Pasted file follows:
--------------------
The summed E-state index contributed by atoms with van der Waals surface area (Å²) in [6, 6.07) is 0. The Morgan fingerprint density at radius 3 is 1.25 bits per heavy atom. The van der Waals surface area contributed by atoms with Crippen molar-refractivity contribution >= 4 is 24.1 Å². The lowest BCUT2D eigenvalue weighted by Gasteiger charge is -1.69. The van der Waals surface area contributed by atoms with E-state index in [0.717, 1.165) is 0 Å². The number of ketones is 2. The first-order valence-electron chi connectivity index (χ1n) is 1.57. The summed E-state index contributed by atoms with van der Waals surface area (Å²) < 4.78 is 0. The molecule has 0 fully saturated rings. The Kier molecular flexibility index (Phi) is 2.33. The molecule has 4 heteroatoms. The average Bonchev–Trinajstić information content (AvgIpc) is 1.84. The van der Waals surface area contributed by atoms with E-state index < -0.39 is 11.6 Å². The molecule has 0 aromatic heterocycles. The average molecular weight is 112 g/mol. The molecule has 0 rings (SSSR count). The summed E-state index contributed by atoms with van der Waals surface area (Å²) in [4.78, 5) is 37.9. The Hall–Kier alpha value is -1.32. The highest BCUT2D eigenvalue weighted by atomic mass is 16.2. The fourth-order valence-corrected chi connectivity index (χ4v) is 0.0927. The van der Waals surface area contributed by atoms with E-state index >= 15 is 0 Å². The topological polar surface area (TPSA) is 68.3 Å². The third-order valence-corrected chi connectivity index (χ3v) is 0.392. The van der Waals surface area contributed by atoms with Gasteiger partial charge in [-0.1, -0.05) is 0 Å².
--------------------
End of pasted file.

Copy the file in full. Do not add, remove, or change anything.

The summed E-state index contributed by atoms with van der Waals surface area (Å²) in [6, 6.07) is 0. The Morgan fingerprint density at radius 3 is 1.25 bits per heavy atom. The van der Waals surface area contributed by atoms with Crippen molar-refractivity contribution >= 4 is 24.1 Å². The lowest BCUT2D eigenvalue weighted by Gasteiger charge is -1.69. The van der Waals surface area contributed by atoms with E-state index in [0.717, 1.165) is 0 Å². The number of ketones is 2. The first-order valence-electron chi connectivity index (χ1n) is 1.57. The summed E-state index contributed by atoms with van der Waals surface area (Å²) < 4.78 is 0. The molecule has 0 fully saturated rings. The Kier molecular flexibility index (Phi) is 2.33. The molecule has 4 heteroatoms. The average Bonchev–Trinajstić information content (AvgIpc) is 1.84. The van der Waals surface area contributed by atoms with E-state index < -0.39 is 11.6 Å². The molecule has 0 aromatic heterocycles. The average molecular weight is 112 g/mol. The molecule has 0 rings (SSSR count). The summed E-state index contributed by atoms with van der Waals surface area (Å²) in [4.78, 5) is 37.9. The Hall–Kier alpha value is -1.32. The highest BCUT2D eigenvalue weighted by atomic mass is 16.2. The fourth-order valence-corrected chi connectivity index (χ4v) is 0.0927. The van der Waals surface area contributed by atoms with E-state index >= 15 is 0 Å². The topological polar surface area (TPSA) is 68.3 Å². The third-order valence-corrected chi connectivity index (χ3v) is 0.392. The van der Waals surface area contributed by atoms with Gasteiger partial charge in [-0.1, -0.05) is 0 Å².